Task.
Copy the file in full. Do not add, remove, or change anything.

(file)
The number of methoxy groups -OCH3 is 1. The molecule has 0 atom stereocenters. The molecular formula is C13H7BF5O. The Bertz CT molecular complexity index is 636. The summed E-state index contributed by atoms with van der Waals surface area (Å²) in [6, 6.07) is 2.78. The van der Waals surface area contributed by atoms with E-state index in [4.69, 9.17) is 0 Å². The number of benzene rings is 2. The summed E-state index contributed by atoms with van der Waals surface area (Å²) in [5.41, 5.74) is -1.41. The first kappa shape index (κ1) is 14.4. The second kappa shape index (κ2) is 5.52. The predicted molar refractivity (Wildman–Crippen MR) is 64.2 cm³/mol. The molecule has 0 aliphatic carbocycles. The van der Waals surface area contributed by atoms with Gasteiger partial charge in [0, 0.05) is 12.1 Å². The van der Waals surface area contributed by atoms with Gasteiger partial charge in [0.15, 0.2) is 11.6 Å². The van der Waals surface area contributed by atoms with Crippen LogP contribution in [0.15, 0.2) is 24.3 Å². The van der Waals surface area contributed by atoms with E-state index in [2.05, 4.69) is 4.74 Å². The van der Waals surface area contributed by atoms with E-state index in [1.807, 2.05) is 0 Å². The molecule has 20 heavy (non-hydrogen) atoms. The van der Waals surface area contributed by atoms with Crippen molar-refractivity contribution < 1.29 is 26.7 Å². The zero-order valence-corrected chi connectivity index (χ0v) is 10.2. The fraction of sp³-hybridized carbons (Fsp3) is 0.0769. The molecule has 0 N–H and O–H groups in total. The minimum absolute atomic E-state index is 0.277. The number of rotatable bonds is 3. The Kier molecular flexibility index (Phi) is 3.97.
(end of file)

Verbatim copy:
The number of methoxy groups -OCH3 is 1. The molecule has 0 atom stereocenters. The molecular formula is C13H7BF5O. The Bertz CT molecular complexity index is 636. The summed E-state index contributed by atoms with van der Waals surface area (Å²) in [6, 6.07) is 2.78. The van der Waals surface area contributed by atoms with E-state index in [4.69, 9.17) is 0 Å². The number of benzene rings is 2. The summed E-state index contributed by atoms with van der Waals surface area (Å²) in [5.41, 5.74) is -1.41. The first kappa shape index (κ1) is 14.4. The second kappa shape index (κ2) is 5.52. The predicted molar refractivity (Wildman–Crippen MR) is 64.2 cm³/mol. The molecule has 0 aliphatic carbocycles. The van der Waals surface area contributed by atoms with Gasteiger partial charge in [0, 0.05) is 12.1 Å². The van der Waals surface area contributed by atoms with Gasteiger partial charge in [0.15, 0.2) is 11.6 Å². The van der Waals surface area contributed by atoms with Crippen LogP contribution in [0.15, 0.2) is 24.3 Å². The van der Waals surface area contributed by atoms with E-state index in [2.05, 4.69) is 4.74 Å². The van der Waals surface area contributed by atoms with E-state index in [1.807, 2.05) is 0 Å². The molecule has 20 heavy (non-hydrogen) atoms. The van der Waals surface area contributed by atoms with Crippen molar-refractivity contribution < 1.29 is 26.7 Å². The zero-order valence-corrected chi connectivity index (χ0v) is 10.2. The fraction of sp³-hybridized carbons (Fsp3) is 0.0769. The molecule has 0 N–H and O–H groups in total. The minimum absolute atomic E-state index is 0.277. The number of rotatable bonds is 3. The Kier molecular flexibility index (Phi) is 3.97.